“Carbohydrates are not chemically broken down in the stomach, but rather in the small intestine. Pancreatic amylase and the disaccharidases finish the chemical breakdown of digestible carbohydrates. The monosaccharides are absorbed into the bloodstream and delivered to the liver.”source

Overconsumption of carbohydrate occurs when your body cannot utilize the sugars created from consuming carbs. However, you’re not over-consuming carbs if your body utilizes all of the blood sugar. For example, if you’re actively lifting weights and consuming limited carbohydrate it’s likely that your body will utilize what’s consumed. There’s no need to vilify carbs, I think they have a place and can be useful. I don’t believe they’re essential but I do think when properly consumed, they can be useful. You can still eat carbs and not over-consume HOWEVER… for most it’s very difficult (especially if you’re not very active and like to eat).

What happens when you over-consume carbs?

Nearly all fatal disease has roots in insulin resistance. When you over-consume carbs your body produces the hormone insulin to store excess glucose as fat for use later. Excess body fat is one symptom of over-consumption of carbohydrate. Insulin resistance is when your body is unable to successfully utilize insulin due to years of abuse. Regular elevated blood sugar over an extended period is dangerous and WILL lead to negative health consequences.

Many have reversed type 2 diabetes and insulin resistance by drastically reducing carbohydrate intake (most common methodology is the Keto Diet).

Learn more about the symptoms of Metabolic Syndrome in this post.

Are there outliers to this data?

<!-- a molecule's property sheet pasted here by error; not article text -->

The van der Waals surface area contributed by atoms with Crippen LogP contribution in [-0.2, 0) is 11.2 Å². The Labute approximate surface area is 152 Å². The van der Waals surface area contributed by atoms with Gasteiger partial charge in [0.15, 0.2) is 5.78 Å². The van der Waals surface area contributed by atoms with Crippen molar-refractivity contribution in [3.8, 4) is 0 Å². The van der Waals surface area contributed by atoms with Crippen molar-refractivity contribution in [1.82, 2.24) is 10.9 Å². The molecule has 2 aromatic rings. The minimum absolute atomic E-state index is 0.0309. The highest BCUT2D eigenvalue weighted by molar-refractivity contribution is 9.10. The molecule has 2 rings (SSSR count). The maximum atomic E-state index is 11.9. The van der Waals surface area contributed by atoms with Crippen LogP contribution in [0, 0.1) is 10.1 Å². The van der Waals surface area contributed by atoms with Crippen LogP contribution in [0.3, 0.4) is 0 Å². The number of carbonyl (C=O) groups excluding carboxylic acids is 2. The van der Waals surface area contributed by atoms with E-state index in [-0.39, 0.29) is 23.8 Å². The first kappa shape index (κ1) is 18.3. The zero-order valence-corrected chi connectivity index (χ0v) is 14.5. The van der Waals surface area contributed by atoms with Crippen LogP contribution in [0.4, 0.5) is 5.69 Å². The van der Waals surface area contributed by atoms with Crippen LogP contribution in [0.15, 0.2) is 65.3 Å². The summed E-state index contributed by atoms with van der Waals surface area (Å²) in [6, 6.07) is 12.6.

Absolutely. There are going to be and have been people who do not have elevated blood sugar that experienced negative COVID outcomes. However, those individuals (according to this data) are outliers.

What should I do?

Take all precautions you deem appropriate AND change how you eat. If you’re not already limiting your carbohydrate intake, start now. There’s time, in fact… the results from cutting excess carbohydrate intake over 18 months can be definitively life changing (18+ months is currently about how long we’ve known about the virus and how long you could have been working toward the goal).

Besides, the overwhelming data points to so many positive health outcomes from being insulin sensitive: reduced incident of heart disease, type 2 diabetes, and more.

If you don’t want to suffer or live in fear, make a change now.

I’ll reiterate my list of what you should be doing now (that I originally posted in May of 2020)

  • Get Great Sleep (don’t wear a lack of sleep as a badge of honor)
  • Move (you could workout, walk, plant a garden, hunt, anything… just move)
  • Get Ample Sunlight (stop wearing sunscreen unless you’ll burn) YOU NEED vitamin D – Light is medicine and COVID is starting to brightly outline Vitamin D deficiencies in those suffering from the virus.
  • Stop Overindulging with Sugars (learn to control your blood sugar)
  • Fast (take a break from eating all of the time) – Intermittent Fasting is POWERFUL!
  • BONUS: get time in the Sauna & take Cold Showers (Okay, these are just my personal favorites, they’re powerful too).

Each of these suggestions will improve your blood glucose levels and help you feel better, improve your outlook on life, and avoid serious complications.

The information on this page are my views alone and should not be taken as personal medical advice.

How do I track my blood sugar?

My preferred method is via CGM (continuous glucose monitor) – more on that in these posts:

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High Blood Glucose Linked to Higher Risk of Negative COVID Outcomes